How to eat

A growing body of evidence is suggesting that many of us need to re-learn how we eat. Specifically, we need to learn how to eat in a mindful way. The essence of mindfulness is paying attention to present moment without judgement or criticism. In order to do this meaningfully, you often have to take a thought or an action which has become so commonplace that you hardly notice it anymore and imagine you are experiencing it for the first time. Sometimes this is called deautomization, because it involves unravelling an unconscious, automatic response.

For example, tying your shoelaces, brushing your teeth, taking a sip of coffee, thinking through your day, getting into the car or onto a bus - these are all likely to be so familiar that they are in some ways automatic and are carried out without any need to pay purposeful attention. In fact, it's necessary that we automatise everyday experience, because to approach everything as though it were completely novel would be completely overwhelming.

But there are also problems with this process. Firstly, it can mean that we allow lots of our lived experience to slip past unnoticed, and that's just a shame as our lives are a relatively short gift and we need to make the most of them. Secondly, it can mean that we slip into dysfunctional behaviours or thoughts, without even noticing what we're doing in real time.

It's usually the second of these problems that leads to people seeking out mindfulness-based interventions, because they help to highlight and undo the automatic responses we have fallen into. That, in turn, can lead to greater cognitive, emotional and behavioural flexibility, because you can't make choices about an action that you carry out automatically.

What do you find when you unravelling automatic eating?

What you find is that drivers which motivate us to eat fall into three groups:

  1. Physical - internal cues, feeling hungry and a growling stomach

  2. Emotional - eating due to depression, boredom, or other emotional states

  3. Environmental - triggered by something in the immediate surrounding, such as the smell of fresh bread as you walk past a bakery

Just being aware of these different drivers of eating behaviour is the first step in mindful eating.

Perhaps unsurprisingly, those who focus more on the physical - who eat in response to hunger and satiety signals - are more likely to have lower BMI. So one of the things mindful eating training can do is help people to become more aware of these internal cues. But, if it's to be successful, mindful eating must also help people become aware of the emotional and environmental cues which drive eating. This may be especially important for certain groups of people as there there are cultural / sex differences in these motivations. For example, women in the USA are more likely to eat for emotional reasons, while women in Japan are more likely to eat for physical or environmental reasons.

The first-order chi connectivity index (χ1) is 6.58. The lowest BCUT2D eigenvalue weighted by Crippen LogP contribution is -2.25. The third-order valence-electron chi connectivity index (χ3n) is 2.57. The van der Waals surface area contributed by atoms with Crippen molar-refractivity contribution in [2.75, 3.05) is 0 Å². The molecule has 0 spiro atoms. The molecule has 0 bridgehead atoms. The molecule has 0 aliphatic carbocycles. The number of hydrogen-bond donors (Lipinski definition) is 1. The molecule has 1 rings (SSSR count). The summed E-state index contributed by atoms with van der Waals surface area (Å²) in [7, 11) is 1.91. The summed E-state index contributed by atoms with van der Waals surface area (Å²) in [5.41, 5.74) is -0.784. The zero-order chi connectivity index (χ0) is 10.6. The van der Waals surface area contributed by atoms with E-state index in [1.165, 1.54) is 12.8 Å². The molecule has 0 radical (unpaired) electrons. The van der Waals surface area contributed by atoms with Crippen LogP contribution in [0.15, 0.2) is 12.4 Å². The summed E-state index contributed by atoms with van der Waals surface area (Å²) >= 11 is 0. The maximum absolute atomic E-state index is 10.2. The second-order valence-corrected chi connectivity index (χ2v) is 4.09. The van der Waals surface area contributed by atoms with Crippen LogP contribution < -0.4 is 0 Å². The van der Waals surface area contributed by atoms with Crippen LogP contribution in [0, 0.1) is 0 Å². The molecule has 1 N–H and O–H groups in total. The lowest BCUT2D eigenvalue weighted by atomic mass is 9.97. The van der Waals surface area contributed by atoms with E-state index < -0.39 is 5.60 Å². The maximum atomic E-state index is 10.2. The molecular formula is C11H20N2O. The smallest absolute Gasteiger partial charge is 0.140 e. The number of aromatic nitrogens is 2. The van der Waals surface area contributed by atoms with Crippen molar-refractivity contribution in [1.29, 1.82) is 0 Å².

Before you eat

So, mindful eating might involve paying attention to a desire to eat and, rather than going into automatic gear, you would learn to:

  • Pay attention to the physical - what is your body telling you? Is it hungry? Is it thirsty? Is it tired? Are the muscles tense or relaxed? If there is hunger there, exactly what kind of food is your body craving? Try to get hold of exactly what it's craving and then savour every moment of eating that thing, without guilt.

  • Pay attention to the emotional - is it really food that you are desiring? Would a phone conversation with a friend, or reading a book, or a walk, or even doing almost nothing, satisfy the desire you're feeling more effectively than food?

  • Pay attention to the environment - are you eating something because you have been taught you must 'clean your plate'? or because you've been told that this food is 'good for you'? or even because you've been told that this food is bad for you and it's become a guilty pleasure? Can you reduce the portion size to make it less likely that you will feel pressured to eat everything on your plate regardless of feeling full?

Most importantly of all, mindfulness teaches that these considerations should be undertaken without guilt and judgement, without angst. Not easy, but learn-able.

While you eat

Once you have made the decision to eat something, then the fun really begins. This is the point at which you examine the food as if it is the first time you have ever seen such things. You engage all your senses to truly appreciate the food - the taste, the appearance, the sounds, smells, and textures, as well as the preparation of this food by the cook (which might be you!) but also all the producers - the farmers and deliverers, the packagers and shelf-stackers. To get all this in, you have to eat slowly and with purpose - you have to look, and chew, and listen, and - most of all - enjoy.